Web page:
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Rxivist combines biology preprints from bioRxiv and medRxiv with data from Twitter to help you find the papers being discussed in your field. Currently indexing 128,741 papers from 551,614 authors.

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in category molecular biology

3,856 results found. For more information, click each entry to expand.

41: Generation and validation of homozygous fluorescent knock-in cells using genome editing
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Posted 14 Sep 2017

Generation and validation of homozygous fluorescent knock-in cells using genome editing
4,706 downloads bioRxiv molecular biology

Birgit Koch, Bianca Nijmeijer, Moritz Kueblbeck, Yin Cai, Nike Walther, Jan Ellenberg

Gene tagging with fluorescent proteins (FPs) is essential to investigate the dynamic properties of cellular proteins. Clustered Regularly Interspaced Short Palindromic Repeats/Cas9 technology (CRISPR/Cas9) technology is a powerful tool for inserting fluorescent markers into all alleles of the gene of interest and permits functionality and physiological expression of the fusion protein. It is essential to evaluate such genome-edited cell lines carefully in order to preclude off-target effects caused by either (i) incorrect insertion of the FP, (ii) perturbation of the fusion protein by the FP or (iii) non-specific genomic DNA damage by CRISPR/Cas9. In this protocol, we provide a step-by-step description of our systematic pipeline to generate and validate homozygous fluorescent knock-in cell lines. We have used the paired Cas9D10A nickase approach to efficiently insert tags into specific genomic loci via homology-directed repair (HDR) with minimal off-target effects. It is not only time- and cost-effective to perform whole genome sequencing of each cell clone, but also there are spontaneous genetic variations occurring in mammalian cell lines. Therefore we have developed an efficient validation pipeline of the generated cell lines consisting of junction PCR, Southern Blot analysis, Sanger sequencing, microscopy, Western blot analysis and live cell imaging for cell cycle dynamics which takes between 6-9 weeks. Using this pipeline, 70% of the targeted genes could be tagged homozygously with FPs and resulted in physiological levels and phenotypically functional expression of the fusion proteins. In contrast to a study that systematically tagged genes using CRISPR/Cas9 in human stem cells1, our approach resulted in homozygously tagged proteins of interests.

42: Rapid, field-deployable nucleobase detection and identification using FnCas9
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Posted 09 Apr 2020

Rapid, field-deployable nucleobase detection and identification using FnCas9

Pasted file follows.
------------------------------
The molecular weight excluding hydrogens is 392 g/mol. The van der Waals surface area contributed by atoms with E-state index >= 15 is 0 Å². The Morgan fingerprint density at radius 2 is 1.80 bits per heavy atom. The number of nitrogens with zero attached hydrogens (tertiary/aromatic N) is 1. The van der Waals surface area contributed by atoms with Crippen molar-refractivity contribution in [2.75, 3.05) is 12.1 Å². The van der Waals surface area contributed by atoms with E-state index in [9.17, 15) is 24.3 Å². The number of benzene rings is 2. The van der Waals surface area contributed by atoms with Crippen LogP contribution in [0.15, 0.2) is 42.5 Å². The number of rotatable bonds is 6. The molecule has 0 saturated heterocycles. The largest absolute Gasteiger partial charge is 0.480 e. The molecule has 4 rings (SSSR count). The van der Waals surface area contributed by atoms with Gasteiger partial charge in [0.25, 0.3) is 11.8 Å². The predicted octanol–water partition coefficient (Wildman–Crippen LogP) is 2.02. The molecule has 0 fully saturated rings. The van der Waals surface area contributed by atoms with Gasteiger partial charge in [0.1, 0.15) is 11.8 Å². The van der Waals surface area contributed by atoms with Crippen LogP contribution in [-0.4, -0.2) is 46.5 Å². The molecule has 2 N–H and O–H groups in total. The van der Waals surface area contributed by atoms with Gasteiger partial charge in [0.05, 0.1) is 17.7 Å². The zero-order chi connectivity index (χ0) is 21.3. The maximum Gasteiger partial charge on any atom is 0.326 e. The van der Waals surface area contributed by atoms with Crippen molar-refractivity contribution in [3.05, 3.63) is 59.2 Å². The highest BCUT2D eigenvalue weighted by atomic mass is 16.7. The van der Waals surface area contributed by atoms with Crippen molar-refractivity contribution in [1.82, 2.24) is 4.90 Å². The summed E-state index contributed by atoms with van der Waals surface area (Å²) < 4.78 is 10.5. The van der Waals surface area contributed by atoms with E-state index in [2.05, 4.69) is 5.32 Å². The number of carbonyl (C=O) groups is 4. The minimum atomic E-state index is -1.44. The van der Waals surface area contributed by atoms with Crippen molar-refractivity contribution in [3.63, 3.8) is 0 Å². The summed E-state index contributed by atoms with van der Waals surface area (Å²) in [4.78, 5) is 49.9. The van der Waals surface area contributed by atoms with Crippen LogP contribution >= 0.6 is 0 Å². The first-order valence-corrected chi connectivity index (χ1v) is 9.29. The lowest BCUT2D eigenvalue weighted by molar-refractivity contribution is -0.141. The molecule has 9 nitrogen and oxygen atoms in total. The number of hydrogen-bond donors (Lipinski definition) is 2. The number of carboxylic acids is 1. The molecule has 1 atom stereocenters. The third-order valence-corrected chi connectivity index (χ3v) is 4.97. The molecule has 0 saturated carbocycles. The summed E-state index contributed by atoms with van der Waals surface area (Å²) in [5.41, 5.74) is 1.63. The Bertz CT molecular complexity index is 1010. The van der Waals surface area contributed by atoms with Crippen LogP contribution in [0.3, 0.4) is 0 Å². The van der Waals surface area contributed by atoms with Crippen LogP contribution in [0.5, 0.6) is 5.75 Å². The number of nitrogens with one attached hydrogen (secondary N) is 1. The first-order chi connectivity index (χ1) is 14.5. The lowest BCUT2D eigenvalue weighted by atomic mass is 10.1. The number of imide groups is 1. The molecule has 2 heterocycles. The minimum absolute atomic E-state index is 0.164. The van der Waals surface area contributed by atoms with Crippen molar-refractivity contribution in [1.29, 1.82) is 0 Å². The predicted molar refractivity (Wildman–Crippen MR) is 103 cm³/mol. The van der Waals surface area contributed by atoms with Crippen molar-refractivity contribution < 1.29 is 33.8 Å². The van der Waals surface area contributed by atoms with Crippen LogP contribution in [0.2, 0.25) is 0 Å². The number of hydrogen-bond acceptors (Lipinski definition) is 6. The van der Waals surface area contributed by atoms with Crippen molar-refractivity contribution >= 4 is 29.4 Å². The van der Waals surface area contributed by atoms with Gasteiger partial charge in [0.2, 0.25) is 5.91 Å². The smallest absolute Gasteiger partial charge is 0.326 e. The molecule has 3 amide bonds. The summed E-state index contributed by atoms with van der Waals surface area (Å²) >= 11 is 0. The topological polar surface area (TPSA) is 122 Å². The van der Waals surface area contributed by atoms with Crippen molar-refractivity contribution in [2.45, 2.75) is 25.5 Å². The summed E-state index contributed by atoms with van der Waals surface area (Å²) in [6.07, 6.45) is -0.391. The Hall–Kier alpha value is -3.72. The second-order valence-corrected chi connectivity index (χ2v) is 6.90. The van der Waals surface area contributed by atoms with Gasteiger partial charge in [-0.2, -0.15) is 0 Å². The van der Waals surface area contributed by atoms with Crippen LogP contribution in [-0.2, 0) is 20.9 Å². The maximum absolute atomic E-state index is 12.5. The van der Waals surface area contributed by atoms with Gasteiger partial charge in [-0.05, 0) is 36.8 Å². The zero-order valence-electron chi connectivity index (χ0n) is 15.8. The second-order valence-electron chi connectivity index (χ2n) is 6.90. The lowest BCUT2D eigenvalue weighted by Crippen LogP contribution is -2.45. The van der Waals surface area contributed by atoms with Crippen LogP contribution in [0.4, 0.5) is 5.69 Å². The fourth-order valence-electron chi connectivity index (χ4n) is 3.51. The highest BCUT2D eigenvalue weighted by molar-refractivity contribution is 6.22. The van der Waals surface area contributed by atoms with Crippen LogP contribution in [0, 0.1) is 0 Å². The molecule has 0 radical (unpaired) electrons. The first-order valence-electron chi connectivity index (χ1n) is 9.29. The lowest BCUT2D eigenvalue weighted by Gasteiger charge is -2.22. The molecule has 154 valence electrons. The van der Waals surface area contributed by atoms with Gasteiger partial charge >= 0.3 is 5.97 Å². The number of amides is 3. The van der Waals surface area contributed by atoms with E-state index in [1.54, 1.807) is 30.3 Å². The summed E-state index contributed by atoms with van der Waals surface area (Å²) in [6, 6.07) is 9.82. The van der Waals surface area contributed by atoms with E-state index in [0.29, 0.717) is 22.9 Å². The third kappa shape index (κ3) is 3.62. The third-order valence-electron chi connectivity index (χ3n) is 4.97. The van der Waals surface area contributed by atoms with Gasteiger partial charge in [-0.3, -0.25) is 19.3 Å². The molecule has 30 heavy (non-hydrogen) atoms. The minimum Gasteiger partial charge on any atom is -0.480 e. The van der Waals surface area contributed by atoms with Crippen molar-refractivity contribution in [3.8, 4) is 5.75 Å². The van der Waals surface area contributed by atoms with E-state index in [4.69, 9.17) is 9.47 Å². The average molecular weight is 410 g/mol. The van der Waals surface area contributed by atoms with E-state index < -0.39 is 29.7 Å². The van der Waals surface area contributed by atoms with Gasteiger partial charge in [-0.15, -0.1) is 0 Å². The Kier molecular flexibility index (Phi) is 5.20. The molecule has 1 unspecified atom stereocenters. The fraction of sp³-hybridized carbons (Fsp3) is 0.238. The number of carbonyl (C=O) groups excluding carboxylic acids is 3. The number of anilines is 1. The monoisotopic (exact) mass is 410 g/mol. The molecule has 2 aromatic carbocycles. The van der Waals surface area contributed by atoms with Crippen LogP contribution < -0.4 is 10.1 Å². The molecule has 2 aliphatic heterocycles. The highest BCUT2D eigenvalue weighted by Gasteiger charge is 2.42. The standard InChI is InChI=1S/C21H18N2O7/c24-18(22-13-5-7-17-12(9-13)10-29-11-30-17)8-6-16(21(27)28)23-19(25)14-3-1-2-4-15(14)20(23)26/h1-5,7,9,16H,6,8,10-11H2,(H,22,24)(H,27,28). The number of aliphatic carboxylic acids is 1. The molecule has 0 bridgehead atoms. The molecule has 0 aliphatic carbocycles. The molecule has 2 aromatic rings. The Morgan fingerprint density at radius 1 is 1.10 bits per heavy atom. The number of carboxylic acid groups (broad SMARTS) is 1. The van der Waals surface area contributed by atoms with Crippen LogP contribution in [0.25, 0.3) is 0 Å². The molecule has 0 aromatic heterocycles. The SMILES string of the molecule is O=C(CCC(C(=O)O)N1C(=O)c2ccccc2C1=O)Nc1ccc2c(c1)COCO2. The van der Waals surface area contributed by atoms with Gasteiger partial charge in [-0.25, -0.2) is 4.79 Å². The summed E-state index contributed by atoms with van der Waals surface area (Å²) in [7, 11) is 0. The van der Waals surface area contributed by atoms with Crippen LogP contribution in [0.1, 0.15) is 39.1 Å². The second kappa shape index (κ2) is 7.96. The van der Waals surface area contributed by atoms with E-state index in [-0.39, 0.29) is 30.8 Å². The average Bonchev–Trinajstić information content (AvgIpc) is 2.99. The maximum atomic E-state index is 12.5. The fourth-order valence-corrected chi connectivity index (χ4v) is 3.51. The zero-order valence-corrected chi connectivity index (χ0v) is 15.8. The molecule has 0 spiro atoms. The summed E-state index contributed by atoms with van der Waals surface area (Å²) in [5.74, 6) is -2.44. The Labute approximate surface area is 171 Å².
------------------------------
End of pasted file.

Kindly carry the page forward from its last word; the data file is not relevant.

4,642 downloads bioRxiv molecular biology

Mohd. Azhar, Rhythm Phutela, Asgar Hussain Ansari, Dipanjali Sinha, Namrata Sharma, Manoj Kumar, Meghali Aich, Saumya Sharma, Riya Rauthan, Khushboo Singhal, Harsha Lad, Pradeep Kumar Patra, Govind Makharia, Giriraj Ratan Chandak, Debojyoti Chakraborty, Souvik Maiti

Detection of pathogenic sequences or variants in DNA and RNA through a point-of-care diagnostic approach is valuable for rapid clinical prognosis. In recent times, CRISPR based detection of nucleic acids have provided an economical and quicker alternative to sequencing-based platforms which are often difficult to implement in the field. Here, we present FnCas9 Editor Linked Uniform Detection Assay (FELUDA) that employs a highly accurate enzymatic readout for detecting nucleotide sequences, identifying nucleobase identity and inferring zygosity with precision. We demonstrate that FELUDA output can be adapted to multiple signal detection platforms and can be quickly designed and deployed for versatile applications including rapid diagnosis during infectious disease outbreaks like COVID-19. ### Competing Interest Statement D.C., S.M., M.A., R.P., A.S.A, D.S., N.S. and S.S. are authors in provisional patent applications that have been filed in relation to this work.

43: Purification of Cross-linked RNA-Protein Complexes by Phenol-Toluol Extraction
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Posted 30 May 2018

Purification of Cross-linked RNA-Protein Complexes by Phenol-Toluol Extraction
4,604 downloads bioRxiv molecular biology

Erika C Urdaneta, Carlos H. Vieira-Vieira, Timon Hick, Hans-Herrmann Wessels, Davide Figini, Rebecca Moschall, Jan Medenbach, Uwe Ohler, Sander Granneman, Matthias Selbach, Benedikt M Beckmann

Recent methodological advances allowed the identification of an increasing number of RNA-binding proteins (RBPs) and their RNA-binding sites. Most of those methods rely, however, on capturing proteins associated to polyadenylated RNAs which neglects RBPs bound to non-adenylate RNA classes (tRNA, rRNA, pre-mRNA) as well as the vast majority of species that lack poly-A tails in their mRNAs (including all archea and bacteria). To overcome these limitations, we have developed a novel protocol, Phenol Toluol extraction (PTex), that does not rely on a specific RNA sequence or motif for isolation of cross-linked ribonucleoproteins (RNPs), but rather purifies them based entirely on their physicochemical properties. PTex captures RBPs that bind to RNA as short as 30 nt, RNPs directly from animal tissue and can be used to simplify complex workflows such as PAR-CLIP. Finally, we provide a first global RNA-bound proteome of human HEK293 cells and Salmonella Typhimurium as a bacterial species.